8 Then he gave him the covenant of circumcision, and so he became the father of Isaac, and circumcised him on the eighth day, as Isaac did Jacob, and Jacob the twelve patriarchs. 9“And the patriarchs, jealous of Joseph, sold him into slavery in Egypt; but God was with him 10and rescued him from all his afflictions. He granted him favor and wisdom before Pharaoh, the king of Egypt, who put him in charge of Egypt and (of) his entire household.
13The second time, Joseph made himself known to his brothers, and Joseph’s family became known to Pharaoh.
14Then Joseph sent for his father Jacob, inviting him and his whole clan, seventy-five persons; 15and Jacob went down to Egypt.
17 “When the time drew near for the fulfillment of the promise that God pledged to Abraham, the people had increased and become very numerous in Egypt, 18until another king who knew nothing of Joseph came to power (in Egypt). 19He dealt shrewdly with our people and oppressed (our) ancestors by forcing them to expose their infants, that they might not survive.
20 At this time Moses was born, and he was extremely beautiful. For three months he was nursed in his father’s house; 21but when he was exposed, Pharaoh’s daughter adopted him and brought him up as her own son.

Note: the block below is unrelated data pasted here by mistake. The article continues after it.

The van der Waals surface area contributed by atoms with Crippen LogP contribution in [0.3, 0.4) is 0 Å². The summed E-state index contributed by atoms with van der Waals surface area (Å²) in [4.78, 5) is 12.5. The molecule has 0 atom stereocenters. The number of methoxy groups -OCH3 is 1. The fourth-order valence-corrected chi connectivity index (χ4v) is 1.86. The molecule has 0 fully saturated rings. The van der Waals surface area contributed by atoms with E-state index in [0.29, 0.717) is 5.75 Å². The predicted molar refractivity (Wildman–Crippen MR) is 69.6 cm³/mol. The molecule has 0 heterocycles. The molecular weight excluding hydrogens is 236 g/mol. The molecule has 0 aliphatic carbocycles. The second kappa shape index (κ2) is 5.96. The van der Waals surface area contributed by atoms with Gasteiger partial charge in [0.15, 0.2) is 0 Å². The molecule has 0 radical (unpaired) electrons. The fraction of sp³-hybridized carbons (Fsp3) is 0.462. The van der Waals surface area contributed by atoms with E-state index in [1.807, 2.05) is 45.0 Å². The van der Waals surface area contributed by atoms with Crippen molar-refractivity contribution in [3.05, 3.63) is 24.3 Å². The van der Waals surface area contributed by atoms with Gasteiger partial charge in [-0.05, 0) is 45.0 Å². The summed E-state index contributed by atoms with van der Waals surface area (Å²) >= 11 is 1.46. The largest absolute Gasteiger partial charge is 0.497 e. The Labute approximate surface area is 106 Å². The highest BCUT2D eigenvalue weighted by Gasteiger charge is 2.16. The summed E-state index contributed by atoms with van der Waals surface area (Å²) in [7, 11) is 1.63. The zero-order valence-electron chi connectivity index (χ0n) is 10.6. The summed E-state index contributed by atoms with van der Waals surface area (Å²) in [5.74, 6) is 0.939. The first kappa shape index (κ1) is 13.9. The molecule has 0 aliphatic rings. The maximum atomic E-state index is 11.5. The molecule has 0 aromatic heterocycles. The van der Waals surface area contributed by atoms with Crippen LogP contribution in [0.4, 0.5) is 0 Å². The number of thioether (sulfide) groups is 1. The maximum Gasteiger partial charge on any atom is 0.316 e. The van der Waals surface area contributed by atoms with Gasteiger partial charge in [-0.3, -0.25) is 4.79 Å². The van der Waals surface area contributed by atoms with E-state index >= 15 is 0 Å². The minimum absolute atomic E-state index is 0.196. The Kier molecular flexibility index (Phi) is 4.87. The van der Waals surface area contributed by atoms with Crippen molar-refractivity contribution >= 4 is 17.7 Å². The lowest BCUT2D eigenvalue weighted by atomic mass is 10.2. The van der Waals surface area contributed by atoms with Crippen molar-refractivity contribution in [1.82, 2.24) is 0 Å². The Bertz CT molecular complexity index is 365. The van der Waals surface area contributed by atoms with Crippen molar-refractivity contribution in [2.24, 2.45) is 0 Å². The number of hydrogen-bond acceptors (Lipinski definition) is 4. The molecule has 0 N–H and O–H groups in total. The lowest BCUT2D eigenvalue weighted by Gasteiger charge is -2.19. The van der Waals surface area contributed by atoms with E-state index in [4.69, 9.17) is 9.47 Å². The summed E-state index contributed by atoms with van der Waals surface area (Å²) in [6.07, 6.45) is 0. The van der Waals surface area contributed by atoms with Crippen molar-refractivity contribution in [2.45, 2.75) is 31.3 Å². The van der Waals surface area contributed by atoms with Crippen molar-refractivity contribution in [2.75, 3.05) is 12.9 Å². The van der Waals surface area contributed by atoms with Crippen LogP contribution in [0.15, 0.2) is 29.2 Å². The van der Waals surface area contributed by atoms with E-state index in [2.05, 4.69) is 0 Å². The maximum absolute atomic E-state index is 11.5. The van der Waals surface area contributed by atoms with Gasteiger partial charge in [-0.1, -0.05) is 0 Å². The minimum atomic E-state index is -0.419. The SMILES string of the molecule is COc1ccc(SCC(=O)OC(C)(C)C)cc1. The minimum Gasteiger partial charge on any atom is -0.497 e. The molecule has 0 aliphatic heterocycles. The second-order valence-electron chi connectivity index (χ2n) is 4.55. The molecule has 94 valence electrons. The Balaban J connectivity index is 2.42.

22Moses was educated (in) all the wisdom of the Egyptians and was powerful in his words and deeds. 23“When he was forty years old, he decided to visit his kinsfolk, the Israelites. 24When he saw one of them treated unjustly, he defended and avenged the oppressed man by striking down the Egyptian.
25He assumed (his) kinsfolk would understand that God was offering them deliverance through him, but they did not understand. 26The next day he appeared to them as they were fighting and tried to reconcile them peacefully, saying, ‘Men, you are brothers. Why are you harming one another?’
27Then the one who was harming his neighbor pushed him aside, saying, ‘Who appointed you ruler and judge over us? 28Are you thinking of killing me as you killed the Egyptian yesterday?’ 29 Moses fled when he heard this and settled as an alien in the land of Midian, where he became the father of two sons.
31When Moses saw it, he was amazed at the sight, and as he drew near to look at it, the voice of the Lord came,
32I am the God of your fathers, the God of Abraham, of Isaac, and of Jacob.’ Then Moses, trembling, did not dare to look at it.
33But the Lord said to him, ‘Remove the sandals from your feet, for the place where you stand is holy ground. 34I have witnessed the affliction of my people in Egypt and have heard their groaning, and I have come down to rescue them. Come now, I will send you to Egypt.’ 35This Moses, whom they had rejected with the words, ‘Who appointed you ruler and judge?’ God sent as (both) ruler and deliverer, through the angel who appeared to him in the bush. 36This man led them out, performing wonders and signs in the land of Egypt, at the Red Sea, and in the desert for forty years.